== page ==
Who’s Smarter than an Entrepreneur?

I write and talk a lot about how the now and future economy will be built by entrepreneurs. Not necessarily Steve Jobs or Bill Gates entrepreneurs, those that create billion dollar companies, but one man or one woman shops that create a phenomenal lifestyles for the owners. In my previous article, below, on how to choose a career, I discuss how one woman businesses are growing because many professionals give up the idea of finding a meaningful and stable job with a firm and because the barriers to entry have been significantly lowered with new technology.

One of my favorite business and marketing writers is Mitch Joel. This is what he wrote today.

Inc. Magazine ran an article titled, How The Rich Got Rich, in June of this past year. The article was based on an annual report by the IRS that provided data on the 400 individual income tax returns reporting the largest adjusted gross incomes and it was written by Jeff Haden. In this article, he deciphers the “watching paint dry”-boringness of this data to uncover some interesting kernels…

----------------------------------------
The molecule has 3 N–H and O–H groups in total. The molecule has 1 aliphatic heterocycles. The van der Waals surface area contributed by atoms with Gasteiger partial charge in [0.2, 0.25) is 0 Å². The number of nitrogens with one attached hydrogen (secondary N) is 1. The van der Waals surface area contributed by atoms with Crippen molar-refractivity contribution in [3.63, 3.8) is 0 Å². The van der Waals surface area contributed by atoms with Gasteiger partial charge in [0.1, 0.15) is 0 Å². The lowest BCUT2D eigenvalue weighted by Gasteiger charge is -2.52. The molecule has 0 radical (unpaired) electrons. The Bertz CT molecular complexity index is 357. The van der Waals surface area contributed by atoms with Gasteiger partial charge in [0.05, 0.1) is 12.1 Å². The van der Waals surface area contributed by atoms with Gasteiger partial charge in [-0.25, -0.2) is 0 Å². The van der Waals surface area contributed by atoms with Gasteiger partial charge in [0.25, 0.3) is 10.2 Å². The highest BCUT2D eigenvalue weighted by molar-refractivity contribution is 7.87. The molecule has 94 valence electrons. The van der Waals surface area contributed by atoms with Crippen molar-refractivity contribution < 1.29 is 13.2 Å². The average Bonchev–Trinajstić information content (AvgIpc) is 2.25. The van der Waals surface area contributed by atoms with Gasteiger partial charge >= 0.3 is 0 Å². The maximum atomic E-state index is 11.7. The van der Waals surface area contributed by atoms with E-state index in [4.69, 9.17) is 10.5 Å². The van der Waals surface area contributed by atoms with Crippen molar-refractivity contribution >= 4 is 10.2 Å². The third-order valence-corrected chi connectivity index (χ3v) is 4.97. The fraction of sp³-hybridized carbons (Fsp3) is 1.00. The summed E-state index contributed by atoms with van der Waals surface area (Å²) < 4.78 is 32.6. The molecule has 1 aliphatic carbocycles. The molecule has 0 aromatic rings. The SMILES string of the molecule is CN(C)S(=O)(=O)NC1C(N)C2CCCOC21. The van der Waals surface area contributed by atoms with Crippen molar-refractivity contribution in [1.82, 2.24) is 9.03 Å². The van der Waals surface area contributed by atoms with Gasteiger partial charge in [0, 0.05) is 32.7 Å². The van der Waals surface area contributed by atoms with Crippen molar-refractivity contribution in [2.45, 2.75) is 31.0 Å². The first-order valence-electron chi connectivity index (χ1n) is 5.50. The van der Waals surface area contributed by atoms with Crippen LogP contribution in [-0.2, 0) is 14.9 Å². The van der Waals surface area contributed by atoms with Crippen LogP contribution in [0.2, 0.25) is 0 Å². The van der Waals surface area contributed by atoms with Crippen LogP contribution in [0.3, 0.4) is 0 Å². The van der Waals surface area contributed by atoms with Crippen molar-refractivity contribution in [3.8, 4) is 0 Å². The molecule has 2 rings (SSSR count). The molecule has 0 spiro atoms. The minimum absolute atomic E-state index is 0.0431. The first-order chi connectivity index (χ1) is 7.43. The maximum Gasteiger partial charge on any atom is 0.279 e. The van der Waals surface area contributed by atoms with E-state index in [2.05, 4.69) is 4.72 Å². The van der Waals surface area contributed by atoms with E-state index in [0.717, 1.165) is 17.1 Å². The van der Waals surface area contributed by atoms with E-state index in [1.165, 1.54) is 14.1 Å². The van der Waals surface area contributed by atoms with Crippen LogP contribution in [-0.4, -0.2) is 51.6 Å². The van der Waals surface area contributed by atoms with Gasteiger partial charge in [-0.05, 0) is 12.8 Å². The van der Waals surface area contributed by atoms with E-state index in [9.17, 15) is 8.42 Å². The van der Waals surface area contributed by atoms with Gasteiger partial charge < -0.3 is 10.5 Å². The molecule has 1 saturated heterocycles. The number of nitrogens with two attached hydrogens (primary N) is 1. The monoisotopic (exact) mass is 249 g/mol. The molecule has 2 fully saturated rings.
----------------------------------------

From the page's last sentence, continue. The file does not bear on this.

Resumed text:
• Working for a salary won’t make you rich.
  • Neither will making only safe “income” investments.
  • Neither will investing only in large companies.
  • Owning a business or businesses, whether in part or partnership, could not only build a solid wealth foundation but could someday…
  • Generate a huge financial windfall.

The future of business is small and entrepreneurial (don’t tell the MBAs and consultants).

The workplace has changed. Economics are funky. The security of a steady job in a big, corporate company has all but dissolved. We’ve spent the better part of two decades watching these monstrous organizations crumble (some because of corruption, while others failed to innovate at pace). At the same time, we’ve seen instances where a company like Instagram comes along, plays by their own rules and – whether we like it or not – is able to be sold for a billion dollars to Facebook with not much more than a hope of future growth, expansion and revenue.